The families affected by the incineration of the perinatal organs of 18 babies have been told that a report on how it occurred will not be provided to them this week as expected.
The mother of one of the babies, Katie Quilligan, said she is “furious” at the further delay in publishing the report. It comes a year after it emerged that the perinatal organs of 18 babies were sent from Cork University Maternity Hospital to Antwerp for incineration without the consent or knowledge of the babies’ parents.
A report following a review of the incidents was initially expected last October or November but was delayed. Families were told in recent weeks that they would receive a copy of the draft report by “mid – late September”.
However, in correspondence sent on Friday afternoon, the families were told: “The hospital has decided to provide the final report to all the families at the same time to prevent a situation whereby some families may become aware of the report indirectly rather than from the hospital. This will occur over the coming weeks.”
The families have been asked how they wish how to receive the report “such as meeting in person with the hospital to go through the report or by registered post”. The correspondence received on Friday continued: “A meeting can be arranged with you in due course.”
An apology was also contained in Friday’s correspondence for “the protracted period of time it is taking to complete the review.”
Cork mother Katie Quilligan told the: “I am furious as to how we got given a deadline date to be provided with the report, to now say it’s ready but we won’t have it for another few weeks.”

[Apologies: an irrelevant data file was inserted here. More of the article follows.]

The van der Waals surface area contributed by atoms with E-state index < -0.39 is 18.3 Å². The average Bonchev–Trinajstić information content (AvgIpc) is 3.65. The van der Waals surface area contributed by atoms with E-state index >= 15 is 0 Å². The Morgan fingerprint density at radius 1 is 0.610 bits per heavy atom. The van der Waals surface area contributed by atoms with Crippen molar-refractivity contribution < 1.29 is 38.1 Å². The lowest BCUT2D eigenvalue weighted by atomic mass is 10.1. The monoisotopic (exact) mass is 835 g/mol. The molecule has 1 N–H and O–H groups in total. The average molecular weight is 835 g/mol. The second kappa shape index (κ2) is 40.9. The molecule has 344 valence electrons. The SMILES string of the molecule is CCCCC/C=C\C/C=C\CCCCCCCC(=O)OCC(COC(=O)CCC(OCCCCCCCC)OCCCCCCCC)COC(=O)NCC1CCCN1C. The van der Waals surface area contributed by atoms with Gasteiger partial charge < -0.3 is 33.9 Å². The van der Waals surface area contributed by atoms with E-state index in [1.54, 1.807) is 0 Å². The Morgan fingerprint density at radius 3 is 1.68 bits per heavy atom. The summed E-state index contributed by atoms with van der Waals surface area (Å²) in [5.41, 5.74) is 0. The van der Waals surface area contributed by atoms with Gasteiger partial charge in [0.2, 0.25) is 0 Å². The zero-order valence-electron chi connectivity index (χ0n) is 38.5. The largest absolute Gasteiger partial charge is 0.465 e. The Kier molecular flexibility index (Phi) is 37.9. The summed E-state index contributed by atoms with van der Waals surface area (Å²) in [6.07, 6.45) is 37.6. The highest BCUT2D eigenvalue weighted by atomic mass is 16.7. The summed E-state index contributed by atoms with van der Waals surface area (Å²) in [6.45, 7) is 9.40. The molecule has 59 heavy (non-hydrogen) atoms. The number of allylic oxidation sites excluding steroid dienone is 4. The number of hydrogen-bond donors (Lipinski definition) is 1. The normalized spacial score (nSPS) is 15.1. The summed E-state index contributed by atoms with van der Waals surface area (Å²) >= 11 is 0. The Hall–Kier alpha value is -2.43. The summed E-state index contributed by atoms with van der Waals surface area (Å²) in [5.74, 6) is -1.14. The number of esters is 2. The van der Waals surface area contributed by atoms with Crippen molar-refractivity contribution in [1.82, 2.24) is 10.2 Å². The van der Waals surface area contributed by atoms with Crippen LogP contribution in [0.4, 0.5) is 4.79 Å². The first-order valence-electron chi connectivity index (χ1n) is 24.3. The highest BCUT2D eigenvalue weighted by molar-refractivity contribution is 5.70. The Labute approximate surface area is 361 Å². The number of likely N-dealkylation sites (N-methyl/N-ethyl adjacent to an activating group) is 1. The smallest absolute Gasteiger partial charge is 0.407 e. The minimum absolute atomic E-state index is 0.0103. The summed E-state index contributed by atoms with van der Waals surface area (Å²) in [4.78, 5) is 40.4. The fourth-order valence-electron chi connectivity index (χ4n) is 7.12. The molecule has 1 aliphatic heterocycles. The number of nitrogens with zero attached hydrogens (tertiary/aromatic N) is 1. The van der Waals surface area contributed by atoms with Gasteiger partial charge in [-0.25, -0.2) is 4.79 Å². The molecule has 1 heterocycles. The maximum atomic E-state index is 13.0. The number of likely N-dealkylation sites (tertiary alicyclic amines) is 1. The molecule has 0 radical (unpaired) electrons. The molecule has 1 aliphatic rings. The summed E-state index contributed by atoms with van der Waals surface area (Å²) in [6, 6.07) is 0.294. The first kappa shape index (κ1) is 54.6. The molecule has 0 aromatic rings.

She said it was yet another setback, adding:
The families were told in recent months that the review team had sought legal advice on the report before providing it to the families. A protest against the delay in furnishing the families with the report was held at the hospital on June 11 by frustrated parents.
The review got underway in April last year. According to internal correspondence, mortuary staff at CUH became aware early in 2020 that its burial plot in Curraghkippane’s St Mary’s Cemetery was full and the organs could not be buried.
The organs were sent for incineration in late March and early April 2020, to free up space at the morgue because of the possibility of increased deaths at the hospital following the arrival of Covid-19.
The report is expected as a review continues into how organs of two babies were also sent for incineration from University Maternity Hospital Limerick. They were sent to Antwerp the same month the CUMH review got underway.
The revelation that the organs of the two infants born at UMHL were sent for disposal in Antwerp emerged following a review undertaken late last year. In recent months, families affected by the CUMH scandal called for the Human Tissue Bill to be enacted as soon as possible.
When enacted, it is set to provide a legal framework for the storage and disposal of human tissue, including organs used in post-mortem examinations.
The bill was due to have been published at the end of December. However, the Department of Health says the legislation is currently at an advanced stage and will be published “as soon as possible”.